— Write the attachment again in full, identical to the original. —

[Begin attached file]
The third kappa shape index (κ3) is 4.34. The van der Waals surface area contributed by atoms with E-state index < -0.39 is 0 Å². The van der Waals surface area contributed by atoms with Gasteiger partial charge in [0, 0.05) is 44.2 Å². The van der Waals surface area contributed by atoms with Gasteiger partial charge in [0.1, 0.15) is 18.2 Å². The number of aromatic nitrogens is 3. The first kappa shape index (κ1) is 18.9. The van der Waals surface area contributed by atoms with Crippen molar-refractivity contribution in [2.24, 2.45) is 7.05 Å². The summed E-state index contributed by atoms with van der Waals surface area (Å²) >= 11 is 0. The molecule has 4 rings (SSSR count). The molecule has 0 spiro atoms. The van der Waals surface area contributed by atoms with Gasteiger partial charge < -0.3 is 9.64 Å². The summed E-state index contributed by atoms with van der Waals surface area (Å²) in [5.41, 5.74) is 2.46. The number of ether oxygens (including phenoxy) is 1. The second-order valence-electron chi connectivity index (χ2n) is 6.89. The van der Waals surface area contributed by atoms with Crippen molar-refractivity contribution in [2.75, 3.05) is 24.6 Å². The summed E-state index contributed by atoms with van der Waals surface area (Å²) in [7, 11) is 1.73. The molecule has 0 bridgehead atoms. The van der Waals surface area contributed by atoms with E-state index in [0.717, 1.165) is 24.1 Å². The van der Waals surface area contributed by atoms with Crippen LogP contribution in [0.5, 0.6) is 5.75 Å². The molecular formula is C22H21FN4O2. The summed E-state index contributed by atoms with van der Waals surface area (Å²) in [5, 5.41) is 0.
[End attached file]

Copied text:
The third kappa shape index (κ3) is 4.34. The van der Waals surface area contributed by atoms with E-state index < -0.39 is 0 Å². The van der Waals surface area contributed by atoms with Gasteiger partial charge in [0, 0.05) is 44.2 Å². The van der Waals surface area contributed by atoms with Gasteiger partial charge in [0.1, 0.15) is 18.2 Å². The number of aromatic nitrogens is 3. The first kappa shape index (κ1) is 18.9. The van der Waals surface area contributed by atoms with Crippen molar-refractivity contribution in [2.24, 2.45) is 7.05 Å². The summed E-state index contributed by atoms with van der Waals surface area (Å²) >= 11 is 0. The molecule has 4 rings (SSSR count). The molecule has 0 spiro atoms. The van der Waals surface area contributed by atoms with Gasteiger partial charge < -0.3 is 9.64 Å². The summed E-state index contributed by atoms with van der Waals surface area (Å²) in [5.41, 5.74) is 2.46. The number of ether oxygens (including phenoxy) is 1. The second-order valence-electron chi connectivity index (χ2n) is 6.89. The van der Waals surface area contributed by atoms with Crippen molar-refractivity contribution in [2.75, 3.05) is 24.6 Å². The summed E-state index contributed by atoms with van der Waals surface area (Å²) in [7, 11) is 1.73. The molecule has 0 bridgehead atoms. The van der Waals surface area contributed by atoms with E-state index in [0.717, 1.165) is 24.1 Å². The van der Waals surface area contributed by atoms with Crippen LogP contribution in [0.5, 0.6) is 5.75 Å². The molecular formula is C22H21FN4O2. The summed E-state index contributed by atoms with van der Waals surface area (Å²) in [5, 5.41) is 0.